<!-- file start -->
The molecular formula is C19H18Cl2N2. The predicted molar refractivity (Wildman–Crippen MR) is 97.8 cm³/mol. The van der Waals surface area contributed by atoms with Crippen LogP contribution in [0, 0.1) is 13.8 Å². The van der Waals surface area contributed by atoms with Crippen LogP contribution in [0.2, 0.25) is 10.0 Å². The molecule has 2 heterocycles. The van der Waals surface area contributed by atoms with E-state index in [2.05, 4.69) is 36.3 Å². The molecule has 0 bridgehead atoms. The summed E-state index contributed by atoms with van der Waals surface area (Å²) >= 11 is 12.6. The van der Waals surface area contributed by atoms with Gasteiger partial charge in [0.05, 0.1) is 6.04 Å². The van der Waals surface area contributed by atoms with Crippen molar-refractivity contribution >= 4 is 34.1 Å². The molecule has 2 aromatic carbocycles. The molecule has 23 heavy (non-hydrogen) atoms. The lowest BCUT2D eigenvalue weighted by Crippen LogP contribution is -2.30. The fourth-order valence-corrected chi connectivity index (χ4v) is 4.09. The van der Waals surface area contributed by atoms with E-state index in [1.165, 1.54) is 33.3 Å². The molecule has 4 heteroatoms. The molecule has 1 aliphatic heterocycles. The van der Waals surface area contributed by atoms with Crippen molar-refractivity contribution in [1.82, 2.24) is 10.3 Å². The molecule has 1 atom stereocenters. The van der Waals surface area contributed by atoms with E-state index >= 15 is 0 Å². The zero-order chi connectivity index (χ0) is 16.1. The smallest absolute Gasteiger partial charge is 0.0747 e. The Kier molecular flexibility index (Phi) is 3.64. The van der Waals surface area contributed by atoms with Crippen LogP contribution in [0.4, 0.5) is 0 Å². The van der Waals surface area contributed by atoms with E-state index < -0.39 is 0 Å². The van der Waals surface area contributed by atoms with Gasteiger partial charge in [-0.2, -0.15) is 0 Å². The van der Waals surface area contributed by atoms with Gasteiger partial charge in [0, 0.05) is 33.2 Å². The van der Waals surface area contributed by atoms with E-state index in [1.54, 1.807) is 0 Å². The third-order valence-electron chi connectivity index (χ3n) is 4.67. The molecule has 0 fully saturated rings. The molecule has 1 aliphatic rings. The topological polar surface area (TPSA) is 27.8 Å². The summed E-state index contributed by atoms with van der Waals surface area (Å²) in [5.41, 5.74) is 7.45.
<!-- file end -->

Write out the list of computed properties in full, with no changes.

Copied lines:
The molecular formula is C19H18Cl2N2. The predicted molar refractivity (Wildman–Crippen MR) is 97.8 cm³/mol. The van der Waals surface area contributed by atoms with Crippen LogP contribution in [0, 0.1) is 13.8 Å². The van der Waals surface area contributed by atoms with Crippen LogP contribution in [0.2, 0.25) is 10.0 Å². The molecule has 2 heterocycles. The van der Waals surface area contributed by atoms with E-state index in [2.05, 4.69) is 36.3 Å². The molecule has 0 bridgehead atoms. The summed E-state index contributed by atoms with van der Waals surface area (Å²) >= 11 is 12.6. The van der Waals surface area contributed by atoms with Gasteiger partial charge in [0.05, 0.1) is 6.04 Å². The van der Waals surface area contributed by atoms with Crippen molar-refractivity contribution >= 4 is 34.1 Å². The molecule has 2 aromatic carbocycles. The molecule has 23 heavy (non-hydrogen) atoms. The lowest BCUT2D eigenvalue weighted by Crippen LogP contribution is -2.30. The fourth-order valence-corrected chi connectivity index (χ4v) is 4.09. The van der Waals surface area contributed by atoms with E-state index in [1.165, 1.54) is 33.3 Å². The molecule has 4 heteroatoms. The molecule has 1 aliphatic heterocycles. The van der Waals surface area contributed by atoms with Crippen molar-refractivity contribution in [1.82, 2.24) is 10.3 Å². The molecule has 1 atom stereocenters. The van der Waals surface area contributed by atoms with E-state index >= 15 is 0 Å². The zero-order chi connectivity index (χ0) is 16.1. The smallest absolute Gasteiger partial charge is 0.0747 e. The Kier molecular flexibility index (Phi) is 3.64. The van der Waals surface area contributed by atoms with Crippen LogP contribution in [0.4, 0.5) is 0 Å². The van der Waals surface area contributed by atoms with E-state index < -0.39 is 0 Å². The van der Waals surface area contributed by atoms with Gasteiger partial charge in [-0.2, -0.15) is 0 Å². The van der Waals surface area contributed by atoms with Gasteiger partial charge in [0, 0.05) is 33.2 Å². The van der Waals surface area contributed by atoms with E-state index in [1.54, 1.807) is 0 Å². The third-order valence-electron chi connectivity index (χ3n) is 4.67. The molecule has 0 fully saturated rings. The molecule has 1 aliphatic rings. The topological polar surface area (TPSA) is 27.8 Å². The summed E-state index contributed by atoms with van der Waals surface area (Å²) in [5.41, 5.74) is 7.45.